I’m not sure what temperature will accelerate resin curing, but I’m guessing it’ll be pretty high. The heating pads I’m looking for are low wattage. There’s one type that’s used under an aquarium to heat it for fish. But you’re right, whatever I do I need to put a temperature sensor inside and make sure the printer doesn’t get too hot…

I already tent the printer with the plastic bag it came in, slipped over the top. It’s providing a decent amount of insulation already. In fact, without it the printer never gets hot enough to start a print when the space is down around 60ºF. Which is why I started to tent it with the bag. :slight_smile:

But we’re talking about your enclosure in some other thread so I was aware of it. I have a laser cutter so I could make my own. But I don’t think it’d do much more than the plastic bag is already doing… which is why I’m looking at adding some heat externally.

I never had an issue with my Form 3 with heating but again, mine is in a room that is always about 70 F. Still, if it has been taking a long time for it to heat up since it was new, I would contact Formlabs Support and see what they recommend before I go out and spend money. They made enough money selling you the printer might as well have them see what they can do before you spend more money.

There’s nothing they can do unless they want me to send the machine back. And aside from this issue, the damn thing has been working pretty much flawlessly. I am loath to return it. And I strongly suspect the issue is just that the printer’s built-in heater isn’t high enough wattage for much-less-than-room-temp ambient environments. Appreciate the suggestion, though.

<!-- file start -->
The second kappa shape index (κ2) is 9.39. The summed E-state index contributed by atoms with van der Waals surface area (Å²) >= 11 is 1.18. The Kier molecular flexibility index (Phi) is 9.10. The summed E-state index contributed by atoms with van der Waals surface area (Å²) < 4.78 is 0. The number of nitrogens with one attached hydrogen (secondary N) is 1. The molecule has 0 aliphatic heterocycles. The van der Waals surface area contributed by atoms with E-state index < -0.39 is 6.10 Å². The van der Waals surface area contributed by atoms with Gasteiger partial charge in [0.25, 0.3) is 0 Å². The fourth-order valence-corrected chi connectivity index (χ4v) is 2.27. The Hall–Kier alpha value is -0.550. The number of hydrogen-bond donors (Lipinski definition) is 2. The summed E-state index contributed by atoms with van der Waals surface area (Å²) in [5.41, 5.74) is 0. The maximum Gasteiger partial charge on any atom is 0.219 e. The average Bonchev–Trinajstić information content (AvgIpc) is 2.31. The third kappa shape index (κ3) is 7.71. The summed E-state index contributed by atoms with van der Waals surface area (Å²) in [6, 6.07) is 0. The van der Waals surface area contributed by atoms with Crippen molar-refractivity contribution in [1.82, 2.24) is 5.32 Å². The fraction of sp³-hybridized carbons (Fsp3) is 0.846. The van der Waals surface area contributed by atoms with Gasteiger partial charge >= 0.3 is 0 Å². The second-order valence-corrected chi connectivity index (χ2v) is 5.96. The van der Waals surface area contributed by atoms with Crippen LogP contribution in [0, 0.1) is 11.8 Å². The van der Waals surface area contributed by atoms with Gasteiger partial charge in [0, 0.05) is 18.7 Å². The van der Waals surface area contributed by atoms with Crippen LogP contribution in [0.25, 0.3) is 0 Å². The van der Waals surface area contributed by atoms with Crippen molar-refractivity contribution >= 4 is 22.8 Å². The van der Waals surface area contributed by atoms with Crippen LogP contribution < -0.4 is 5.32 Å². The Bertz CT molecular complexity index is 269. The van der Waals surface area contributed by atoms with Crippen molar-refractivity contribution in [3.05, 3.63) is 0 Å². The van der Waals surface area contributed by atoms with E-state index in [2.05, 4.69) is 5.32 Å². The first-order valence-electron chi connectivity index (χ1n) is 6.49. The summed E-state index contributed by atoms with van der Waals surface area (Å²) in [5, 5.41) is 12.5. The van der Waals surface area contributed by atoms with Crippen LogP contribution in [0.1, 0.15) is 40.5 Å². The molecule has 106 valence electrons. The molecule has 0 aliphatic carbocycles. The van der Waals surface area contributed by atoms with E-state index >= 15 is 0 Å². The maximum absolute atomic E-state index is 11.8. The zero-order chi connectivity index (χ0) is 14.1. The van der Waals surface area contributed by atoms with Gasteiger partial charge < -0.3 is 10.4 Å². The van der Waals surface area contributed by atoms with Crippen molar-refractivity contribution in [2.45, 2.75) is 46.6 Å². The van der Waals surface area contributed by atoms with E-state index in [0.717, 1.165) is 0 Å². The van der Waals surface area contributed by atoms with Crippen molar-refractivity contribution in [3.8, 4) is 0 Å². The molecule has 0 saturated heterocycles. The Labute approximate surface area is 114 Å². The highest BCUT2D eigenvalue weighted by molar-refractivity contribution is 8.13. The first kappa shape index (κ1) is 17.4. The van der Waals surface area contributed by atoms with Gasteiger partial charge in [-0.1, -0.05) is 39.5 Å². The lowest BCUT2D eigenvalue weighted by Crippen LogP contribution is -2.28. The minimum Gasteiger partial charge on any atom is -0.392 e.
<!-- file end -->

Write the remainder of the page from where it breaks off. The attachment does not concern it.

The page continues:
right this is why I suggested make your ambient smaller create a smaller box around things less to heat maybe even insulate it using insulation make a little hotbox

I have my printer in a kind of cold basement room (~14°C). I had the same problem with timeouts and got the response from Formlabs support to try reseating the sensor cable inside the printer. I did that, but it wasn’t solving the problem. What did solve it for me was heating the room berfore printing to more than 18°C.

I guess the problem lies in the the temperature regulation algorithm. I print Draft and Tough 2k. Draft needs 25°C and Tough 31°C. In both cases the machine heats well up until a little bit before that point and sits there for ages with a few tenth shy of the target value. So if it can heat without problems to 30.9°C there shouldn’t be a problem in reaching the lower target temperature for Draft. But I get timeouts with Draft, too.

Assuming FL implemented a PID controller for the heater, that would suggest the controller is not tuned correctly and not that the problem is that the heater lacks sufficient wattage.

I have tested to print when the resin temp was at 25 C, and no problem the result was a success. Since I don’t wait the 31 C and always start to print when the resin is around 24/25. (I use grey v4)

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Same problem here. The printer heater cannot cope with the uninsulated surface area of the cover - simply not enough power. It is one of the design flaws of the printer.
I built a box from extruded polystyrene sheets with about 6" / 15cm clearance all round, and that issue is resolved.
(Doesn’t go underneath, just a drop over box shape.)